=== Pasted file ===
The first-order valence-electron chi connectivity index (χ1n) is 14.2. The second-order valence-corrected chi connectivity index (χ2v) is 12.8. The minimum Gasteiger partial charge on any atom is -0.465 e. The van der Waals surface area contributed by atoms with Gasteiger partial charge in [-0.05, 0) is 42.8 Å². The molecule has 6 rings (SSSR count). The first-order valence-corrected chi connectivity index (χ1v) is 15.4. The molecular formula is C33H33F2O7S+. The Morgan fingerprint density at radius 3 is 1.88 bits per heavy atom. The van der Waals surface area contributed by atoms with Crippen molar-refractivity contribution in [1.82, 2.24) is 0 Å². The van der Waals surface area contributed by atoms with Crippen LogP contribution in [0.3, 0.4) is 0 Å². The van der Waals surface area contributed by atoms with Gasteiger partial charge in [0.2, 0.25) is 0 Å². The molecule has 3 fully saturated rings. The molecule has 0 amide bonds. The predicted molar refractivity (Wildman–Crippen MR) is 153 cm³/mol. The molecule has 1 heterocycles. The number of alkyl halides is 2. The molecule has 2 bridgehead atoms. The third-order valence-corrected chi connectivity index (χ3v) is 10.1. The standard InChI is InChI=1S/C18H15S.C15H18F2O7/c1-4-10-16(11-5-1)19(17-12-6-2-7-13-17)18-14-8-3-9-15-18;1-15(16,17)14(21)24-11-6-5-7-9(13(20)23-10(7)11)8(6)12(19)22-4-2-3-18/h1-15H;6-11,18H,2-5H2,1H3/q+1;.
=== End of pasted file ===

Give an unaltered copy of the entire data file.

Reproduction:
The first-order valence-electron chi connectivity index (χ1n) is 14.2. The second-order valence-corrected chi connectivity index (χ2v) is 12.8. The minimum Gasteiger partial charge on any atom is -0.465 e. The van der Waals surface area contributed by atoms with Gasteiger partial charge in [-0.05, 0) is 42.8 Å². The molecule has 6 rings (SSSR count). The first-order valence-corrected chi connectivity index (χ1v) is 15.4. The molecular formula is C33H33F2O7S+. The Morgan fingerprint density at radius 3 is 1.88 bits per heavy atom. The van der Waals surface area contributed by atoms with Crippen molar-refractivity contribution in [1.82, 2.24) is 0 Å². The van der Waals surface area contributed by atoms with Crippen LogP contribution in [0.3, 0.4) is 0 Å². The van der Waals surface area contributed by atoms with Gasteiger partial charge in [0.2, 0.25) is 0 Å². The molecule has 3 fully saturated rings. The molecule has 0 amide bonds. The predicted molar refractivity (Wildman–Crippen MR) is 153 cm³/mol. The molecule has 1 heterocycles. The number of alkyl halides is 2. The molecule has 2 bridgehead atoms. The third-order valence-corrected chi connectivity index (χ3v) is 10.1. The standard InChI is InChI=1S/C18H15S.C15H18F2O7/c1-4-10-16(11-5-1)19(17-12-6-2-7-13-17)18-14-8-3-9-15-18;1-15(16,17)14(21)24-11-6-5-7-9(13(20)23-10(7)11)8(6)12(19)22-4-2-3-18/h1-15H;6-11,18H,2-5H2,1H3/q+1;.